Twelve-year-old Bird Gardner lives a quiet existence with his loving but broken father, a former linguist who now shelves books in a university library. Bird knows to not ask too many questions, stand out too much, or stray too far. For a decade, their lives have been governed by laws written to preserve “American culture” in the wake of years of economic instability and violence. To keep the peace and restore prosperity, the authorities are now allowed to relocate children of dissidents, especially those of Asian origin, and libraries have been forced to remove books seen as unpatriotic—including the work of Bird’s mother, Margaret, a Chinese American poet who left the family when he was nine years old.

Bird has grown up disavowing his mother and her poems; he doesn’t know her work or what happened to her, and he knows he shouldn’t wonder. But when he receives a mysterious letter containing only a cryptic drawing, he is pulled into a quest to find her. His journey will take him back to the many folktales she poured into his head as a child, through the ranks of an underground network of librarians, into the lives of the children who have been taken, and finally to New York City, where a new act of defiance may be the beginning of much-needed change.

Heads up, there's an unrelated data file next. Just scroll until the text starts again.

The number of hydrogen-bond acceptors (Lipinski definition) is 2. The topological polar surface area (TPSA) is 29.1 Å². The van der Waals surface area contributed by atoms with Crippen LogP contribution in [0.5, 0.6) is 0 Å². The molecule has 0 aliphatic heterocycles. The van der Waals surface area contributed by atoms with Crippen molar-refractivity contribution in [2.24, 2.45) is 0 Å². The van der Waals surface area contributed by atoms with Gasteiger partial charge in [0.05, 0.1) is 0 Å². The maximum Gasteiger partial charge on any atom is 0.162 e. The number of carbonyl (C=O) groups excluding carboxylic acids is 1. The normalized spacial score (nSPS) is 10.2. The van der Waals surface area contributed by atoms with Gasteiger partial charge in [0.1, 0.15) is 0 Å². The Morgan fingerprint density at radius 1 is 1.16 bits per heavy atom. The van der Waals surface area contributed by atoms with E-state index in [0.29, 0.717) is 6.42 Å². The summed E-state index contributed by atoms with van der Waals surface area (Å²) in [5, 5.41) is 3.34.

Our Missing Hearts is an old story made new, of the ways supposedly civilized communities can ignore the most searing injustice. It’s a story about the power—and limitations—of art to create change, the lessons and legacies we pass on to our children, and how any of us can survive a broken world with our hearts intact.


an interior journey thoughts


There is something hollow and fearful about Our Missing Hearts as we begin the story of what life was like during the times after the “Crisis.” A time after a stringent law is passed (PACT) that focuses on people supposedly “Anti-American,” but who are mostly Asian. People whose ideas don’t jive with those who are more “in line” with American culture.

Primarily we learn more about a family with a child named Bird, a mother who writes poetry but who incidentally is Asian, and a father who works in a library. What happens to this family hurts my heart, and I am feeling the angst of what can happen to families and people because of a law. An unjust law, in my opinion.

Fearful of what might lie ahead for any of us kept me reading about these characters and how their lives were torn apart. And how dismantled shelves were the reminders of the books that some considered anti-American. My heart went out to what had become of these characters and what might become of any of us. 4.5 stars.



  1. I’ve had this one on my TBR for a while and look forward to it. Though it can be hard to read those heartbreaking kinds of stories, I also find them engrossing if they’re well done. I’ve like Ng’s books in the past so have hopes for this one, which seem well placed after your review. I’ll have to pick it up when I’m in the mood for a good emotional read.
    Terrie @ Bookshelf Journeys

    Liked by 1 person

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